Tim Farron said: “I don’t want to sound overconfident, but we will be proved right within two years. Hopefully, by 9 June. But if we are proved right, at the latest by 2019, then things can change, can’t they?”
He added: “I think it will win seats by the way, and we have seen progress, but my motivation is to a degree whether I can look my kids in the eye and say I did everything I could.”
While the party, which takes a hard remain stance to the European Union, initially benefitted from support from areas like Richmond Park, which it won in a byelection last year – largely pro-EU, wealthy areas – it has seen its support slide in recent weeks, dipping below double figures.
Liberal Democrat leader Tim Farron campaigns in the Lake District
The party’s former leader and one-time Deputy Prime Minister Nick Clegg admittedly last week that it was “politically tough” going for the party which had put a second referendum on Brexit – choice between accepting a negotiated deal on withdrawal at the end of the process or remaining in the EU – as a key election pledge.
This comes amid the latest indications that the result of any referendum appeared to be slipping down the voters’ agendas.
A recent YouGov poll about Brexit suggested that dissatisfied retainers only made up a quarter of voters with the rest having come to accept Brexit was inevitable.
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Jeremy Corbyn during a visit to Hackney Marshes Football Pitches, to highlight Labour's manifesto commitment to ensure 5% of the Premier League's television rights income is diverted to the grassroots game, during a General Election campaign
I don’t want to sound overconfident, but we will be proved right within two years. Hopefully, by 9 June. But if we are proved right, at the latest by 2019, then things can change
Liberal Democrat leader Tim Farron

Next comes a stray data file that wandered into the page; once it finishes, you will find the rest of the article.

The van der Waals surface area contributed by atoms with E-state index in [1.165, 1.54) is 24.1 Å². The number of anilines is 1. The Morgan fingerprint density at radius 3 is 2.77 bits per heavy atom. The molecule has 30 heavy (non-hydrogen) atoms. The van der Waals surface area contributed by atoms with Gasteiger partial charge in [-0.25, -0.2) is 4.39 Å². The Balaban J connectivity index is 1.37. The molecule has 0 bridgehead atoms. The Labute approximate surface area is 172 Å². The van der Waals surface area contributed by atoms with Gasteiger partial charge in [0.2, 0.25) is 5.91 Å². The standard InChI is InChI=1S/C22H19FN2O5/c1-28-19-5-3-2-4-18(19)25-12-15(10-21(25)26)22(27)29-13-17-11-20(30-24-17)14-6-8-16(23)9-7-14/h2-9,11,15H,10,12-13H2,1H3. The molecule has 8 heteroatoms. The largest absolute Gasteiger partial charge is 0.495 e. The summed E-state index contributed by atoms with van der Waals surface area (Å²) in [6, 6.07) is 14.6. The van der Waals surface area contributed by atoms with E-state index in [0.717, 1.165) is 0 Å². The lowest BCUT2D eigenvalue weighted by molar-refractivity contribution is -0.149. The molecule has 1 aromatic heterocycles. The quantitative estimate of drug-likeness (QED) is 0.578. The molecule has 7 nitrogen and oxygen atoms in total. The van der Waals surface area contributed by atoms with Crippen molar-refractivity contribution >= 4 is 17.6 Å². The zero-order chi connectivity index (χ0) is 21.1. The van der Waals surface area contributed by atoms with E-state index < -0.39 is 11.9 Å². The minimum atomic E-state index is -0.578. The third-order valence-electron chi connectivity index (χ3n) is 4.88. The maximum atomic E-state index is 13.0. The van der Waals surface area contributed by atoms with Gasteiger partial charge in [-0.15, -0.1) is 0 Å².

The Conservatives are also expected to refocus their collapsing fortunes on the Brexit negotiations as they look to revive their flagging campaign with their initial double-digit lead crumbling away as the days have gone by.
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While the Lib Dems are confident of taking seats such as Cambridge, Twickenham in south-west London, and even Vauxhall, held by the Labour Brexiter K
Liberal Democrat leader Tim Farron is presented with a birthday cake and card
The Lib Dems’ traditional heartland in the south-west, where almost all of its historically safe seats were lost to the Tories in 2015, voted heavily for Brexit.
Mr Farron said: “Leavers and remainers are more nebulous terms. There’s been a churn in both directions.
“We are saying, ‘however you voted, let’s not fear the other side but look at what’s ahead, a deal we don’t know anything about yet’.
“And what does it mean for closure and democracy if we just end up having something imposed on us, which will be inevitably a Brussels stitch-up because they will have just as much say as our government? Then leavers will be as angry as remainers.”
Mr Farron added: “I think we are beginning to see with the polls, if they mean anything at all, that to assume the Ukip vote goes directly to the Tories is simplistic.”
The 47-year-old Lib Dem leader also attacked Labour saying that their MPs were “leakier than a leaky sieve”.
Tim Farron takes a walk with his dog in the Lake District
According to Mr Farron, Labour were racking up votes in places where they don’t actually need them” and ruled out taking the party into a coalition under Jeremy Corbyn.
He said: “No deals, no pacts with anyone. It’s important to have that clarity. We think people should know when they vote Lib Dem that they are not doing it as a proxy for anybody else.”